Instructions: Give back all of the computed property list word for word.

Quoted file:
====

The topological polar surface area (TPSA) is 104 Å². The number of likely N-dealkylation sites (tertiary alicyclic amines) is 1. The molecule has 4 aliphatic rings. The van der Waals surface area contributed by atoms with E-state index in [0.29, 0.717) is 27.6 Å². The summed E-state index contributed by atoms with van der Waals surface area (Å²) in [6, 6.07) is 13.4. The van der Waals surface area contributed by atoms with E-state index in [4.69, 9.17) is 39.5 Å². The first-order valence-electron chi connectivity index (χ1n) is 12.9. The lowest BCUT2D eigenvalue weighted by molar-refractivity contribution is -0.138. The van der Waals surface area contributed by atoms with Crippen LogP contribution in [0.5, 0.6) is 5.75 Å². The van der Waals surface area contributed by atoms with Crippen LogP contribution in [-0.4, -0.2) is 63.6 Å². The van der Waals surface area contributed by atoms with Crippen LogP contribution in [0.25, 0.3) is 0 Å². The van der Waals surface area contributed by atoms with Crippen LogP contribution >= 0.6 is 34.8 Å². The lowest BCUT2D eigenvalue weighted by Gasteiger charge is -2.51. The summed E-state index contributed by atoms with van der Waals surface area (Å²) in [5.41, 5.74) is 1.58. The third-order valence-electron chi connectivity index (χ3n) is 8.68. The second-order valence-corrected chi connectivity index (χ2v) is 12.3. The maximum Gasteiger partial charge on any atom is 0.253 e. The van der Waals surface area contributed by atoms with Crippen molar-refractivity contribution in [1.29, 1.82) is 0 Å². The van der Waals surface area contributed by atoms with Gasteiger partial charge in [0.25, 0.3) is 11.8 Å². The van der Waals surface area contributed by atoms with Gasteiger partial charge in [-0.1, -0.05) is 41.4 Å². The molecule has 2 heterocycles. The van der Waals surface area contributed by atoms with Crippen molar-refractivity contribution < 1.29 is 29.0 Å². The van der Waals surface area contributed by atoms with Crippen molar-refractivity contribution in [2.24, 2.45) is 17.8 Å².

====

The topological polar surface area (TPSA) is 104 Å². The number of likely N-dealkylation sites (tertiary alicyclic amines) is 1. The molecule has 4 aliphatic rings. The van der Waals surface area contributed by atoms with E-state index in [0.29, 0.717) is 27.6 Å². The summed E-state index contributed by atoms with van der Waals surface area (Å²) in [6, 6.07) is 13.4. The van der Waals surface area contributed by atoms with E-state index in [4.69, 9.17) is 39.5 Å². The first-order valence-electron chi connectivity index (χ1n) is 12.9. The lowest BCUT2D eigenvalue weighted by molar-refractivity contribution is -0.138. The van der Waals surface area contributed by atoms with Crippen LogP contribution in [0.5, 0.6) is 5.75 Å². The van der Waals surface area contributed by atoms with Crippen LogP contribution in [-0.4, -0.2) is 63.6 Å². The van der Waals surface area contributed by atoms with Crippen LogP contribution in [0.25, 0.3) is 0 Å². The van der Waals surface area contributed by atoms with Crippen LogP contribution >= 0.6 is 34.8 Å². The lowest BCUT2D eigenvalue weighted by Gasteiger charge is -2.51. The summed E-state index contributed by atoms with van der Waals surface area (Å²) in [5.41, 5.74) is 1.58. The third-order valence-electron chi connectivity index (χ3n) is 8.68. The second-order valence-corrected chi connectivity index (χ2v) is 12.3. The maximum Gasteiger partial charge on any atom is 0.253 e. The van der Waals surface area contributed by atoms with Crippen molar-refractivity contribution in [1.29, 1.82) is 0 Å². The van der Waals surface area contributed by atoms with Gasteiger partial charge in [0.25, 0.3) is 11.8 Å². The van der Waals surface area contributed by atoms with Gasteiger partial charge in [-0.1, -0.05) is 41.4 Å². The molecule has 2 heterocycles. The van der Waals surface area contributed by atoms with Crippen molar-refractivity contribution < 1.29 is 29.0 Å². The van der Waals surface area contributed by atoms with Crippen molar-refractivity contribution in [2.24, 2.45) is 17.8 Å².